Harvest concerns are rising for both protein and energy feeds, reports KW feed specialist Chris Davidson.
The feed markets have seen plenty of movement in recent weeks, with soya bean prices rising in response to continued old and new crop buying by China, concern over hot, dry weather in the USA and an easing of the European debt crisis. Increases in the corn markets have only added to this pressure.
The release of a United States Department of Agriculture (USDA) report earlier in June also had an impact, with estimates for the Brazilian soya bean crop up 0.5 million tonnes (mt) to 65.5mt, but coupled with a 1.0mt lower figure for the Argentinean harvest, down to 41.5mt. And this Argentinean estimate is still higher than most market expectations.
The biggest concern at the moment is the weather in North America, with crop conditions seemingly downgraded on a weekly basis as forecast rains fail to appear. There is more rain reportedly on the way, but it’s unclear whether it’ll provide enough volume in the right places to benefit those crops in greatest need.
The next USDA report will contain the first update to US corn and soya bean acreage figures for some months. A shift of at least 2-3 million acres toward soya bean planting is needed to help the current situation, but it would take a significantly higher switch to have any real impact on current prices. At the moment, this looks unlikely.
For rapemeal, a lack of availability has increased the spot price to about £238/t. Forward contracts for the rest of the summer and next winter are also still high thanks to the strength of the soya bean meal price and increasing local demand as old crop rapemeal begins to sell out.
Fundamental concerns about the European oilseed rape crop remain, with rumours that the Ukrainian crop could be reduced by 25-50%. And as rapemeal contracts for August-April delivery trade at around £225/t as a result, it’s the £178/t contracts for next summer that are attracting what little buying interest remains.
In fact, we’re seeing more and more interest in those summer 2013 contracts, and certainly much greater take-up than for the coming winter. And with good reason – given the way the protein markets have moved since the start of the year, prices in the mid-£170s/t are worth serious consideration, even if only to secure perhaps 30-60% cover to guard against the worst of a repeat next year.
A recent comment from a US analyst from AgResource offered the opinion that soya beans appear undervalued at present, and that the price of all oilseeds could hit record levels over the coming six months due to continuing high demand, particularly if the weather continues to affect yields. It’s hard to recommend booking cover for this winter at current prices, but remember that it might get worse.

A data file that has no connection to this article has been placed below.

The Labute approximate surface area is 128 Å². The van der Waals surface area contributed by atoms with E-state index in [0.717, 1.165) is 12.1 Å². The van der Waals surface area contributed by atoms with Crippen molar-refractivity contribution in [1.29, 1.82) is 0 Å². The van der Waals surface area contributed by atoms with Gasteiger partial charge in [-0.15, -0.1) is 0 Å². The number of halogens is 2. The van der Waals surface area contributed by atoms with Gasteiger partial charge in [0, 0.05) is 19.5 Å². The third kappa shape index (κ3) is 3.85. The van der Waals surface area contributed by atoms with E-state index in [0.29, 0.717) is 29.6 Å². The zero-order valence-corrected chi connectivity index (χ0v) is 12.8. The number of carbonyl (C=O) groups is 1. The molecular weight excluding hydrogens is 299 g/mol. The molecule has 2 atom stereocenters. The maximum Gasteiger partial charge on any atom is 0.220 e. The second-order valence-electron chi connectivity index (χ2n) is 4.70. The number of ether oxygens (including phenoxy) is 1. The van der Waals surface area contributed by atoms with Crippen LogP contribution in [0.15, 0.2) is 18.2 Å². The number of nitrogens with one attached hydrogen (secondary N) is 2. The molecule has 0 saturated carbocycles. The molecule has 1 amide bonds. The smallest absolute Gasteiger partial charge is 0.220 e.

Although the European debt crisis has been averted for now, it’s only a return to significant economic uncertainty that offers any real hope of prices easing back, and buying opportunities emerging in the coming months. And given the fragility of the supply versus demand balance, even substantial fund selling in response to increased economic risk would likely only produce a shortlived respite in prices.
If it does happen, be ready to act quickly to secure at least some cover going forward.
For cereals, the wheat market has firmed substantially as availability prior to harvest tightens, and dry weather in both the USA and Russia causes harvest estimates to be reduced. Rains in Europe and northern Russia have been beneficial, but the Russian south remains hot and dry.
With rumours that the Russian harvest might now total just 48mt – some 10mt lower than originally forecast – the view that cereal prices won’t now drop once the European harvest begins is beginning to take hold. Concerns over global wheat supply have been further heightened by the Ukrainian agriculture ministry predicting a crop of just 14.5mt (compared to 21.0mt last year), while a recent sale of 110,000t of wheat to China reported by the USDA is the largest sale in eight-and-a-half years – it looks like export demand might also be on the rise.
The price of most other energy feeds has risen as a result of increases in the cost at source, with soya hulls now trading about £164/t for summer delivery, for example, but still available. However, liquid feeds continue to be a good value source of energy in the current market, with the benefits of extra sugars an added bonus.
Protein feed markets
- Soya bean harvest concerns continue
- Weather the biggest influence
- Poor rapemeal availability increased prices
- Summer 2013 contracts attracting interest.
Energy feed markets
- Cereal prices may not now drop post-harvest
- Russian wheat harvest poor in the south
- Less export capacity for Russia and Ukraine
- Chinese imports could be on the increase.
Eurozone debt crisis
- Still a major influence if situation worsens
- Any fund selling a good buying opportunity
- Quick reactions needed to take advantage
- Buy in the dips to take at least some cover.